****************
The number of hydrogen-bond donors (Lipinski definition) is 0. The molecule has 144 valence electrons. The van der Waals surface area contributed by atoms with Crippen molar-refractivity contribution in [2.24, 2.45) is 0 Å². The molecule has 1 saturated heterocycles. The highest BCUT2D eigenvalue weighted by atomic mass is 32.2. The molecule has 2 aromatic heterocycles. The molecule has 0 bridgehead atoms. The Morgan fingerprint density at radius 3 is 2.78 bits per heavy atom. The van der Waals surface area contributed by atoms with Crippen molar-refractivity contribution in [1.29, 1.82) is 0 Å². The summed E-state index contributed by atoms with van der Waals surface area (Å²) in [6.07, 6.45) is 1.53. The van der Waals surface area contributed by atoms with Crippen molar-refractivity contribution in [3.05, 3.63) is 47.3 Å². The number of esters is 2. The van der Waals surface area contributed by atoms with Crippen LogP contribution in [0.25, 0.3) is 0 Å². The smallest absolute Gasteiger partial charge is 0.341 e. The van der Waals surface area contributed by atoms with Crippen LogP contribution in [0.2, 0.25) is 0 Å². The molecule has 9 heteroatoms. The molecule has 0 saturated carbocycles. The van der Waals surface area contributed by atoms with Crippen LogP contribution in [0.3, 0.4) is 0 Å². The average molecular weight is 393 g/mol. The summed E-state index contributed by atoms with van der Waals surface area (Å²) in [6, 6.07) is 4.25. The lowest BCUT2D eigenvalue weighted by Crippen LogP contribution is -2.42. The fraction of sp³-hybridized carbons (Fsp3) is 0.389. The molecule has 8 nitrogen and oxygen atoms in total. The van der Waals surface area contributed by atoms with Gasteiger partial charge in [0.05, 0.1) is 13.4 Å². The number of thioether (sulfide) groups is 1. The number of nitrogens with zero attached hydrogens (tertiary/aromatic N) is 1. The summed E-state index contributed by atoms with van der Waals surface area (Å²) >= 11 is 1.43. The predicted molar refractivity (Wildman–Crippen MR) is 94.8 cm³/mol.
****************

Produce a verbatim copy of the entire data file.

The number of hydrogen-bond donors (Lipinski definition) is 0. The molecule has 144 valence electrons. The van der Waals surface area contributed by atoms with Crippen molar-refractivity contribution in [2.24, 2.45) is 0 Å². The molecule has 1 saturated heterocycles. The highest BCUT2D eigenvalue weighted by atomic mass is 32.2. The molecule has 2 aromatic heterocycles. The molecule has 0 bridgehead atoms. The Morgan fingerprint density at radius 3 is 2.78 bits per heavy atom. The van der Waals surface area contributed by atoms with Crippen molar-refractivity contribution in [1.29, 1.82) is 0 Å². The summed E-state index contributed by atoms with van der Waals surface area (Å²) in [6.07, 6.45) is 1.53. The van der Waals surface area contributed by atoms with Crippen molar-refractivity contribution in [3.05, 3.63) is 47.3 Å². The number of esters is 2. The van der Waals surface area contributed by atoms with Crippen LogP contribution in [0.25, 0.3) is 0 Å². The smallest absolute Gasteiger partial charge is 0.341 e. The van der Waals surface area contributed by atoms with Crippen LogP contribution in [0.2, 0.25) is 0 Å². The molecule has 9 heteroatoms. The molecule has 0 saturated carbocycles. The van der Waals surface area contributed by atoms with Crippen LogP contribution in [0.3, 0.4) is 0 Å². The average molecular weight is 393 g/mol. The summed E-state index contributed by atoms with van der Waals surface area (Å²) in [6, 6.07) is 4.25. The lowest BCUT2D eigenvalue weighted by Crippen LogP contribution is -2.42. The fraction of sp³-hybridized carbons (Fsp3) is 0.389. The molecule has 8 nitrogen and oxygen atoms in total. The van der Waals surface area contributed by atoms with Gasteiger partial charge in [0.05, 0.1) is 13.4 Å². The number of thioether (sulfide) groups is 1. The number of nitrogens with zero attached hydrogens (tertiary/aromatic N) is 1. The summed E-state index contributed by atoms with van der Waals surface area (Å²) >= 11 is 1.43. The predicted molar refractivity (Wildman–Crippen MR) is 94.8 cm³/mol.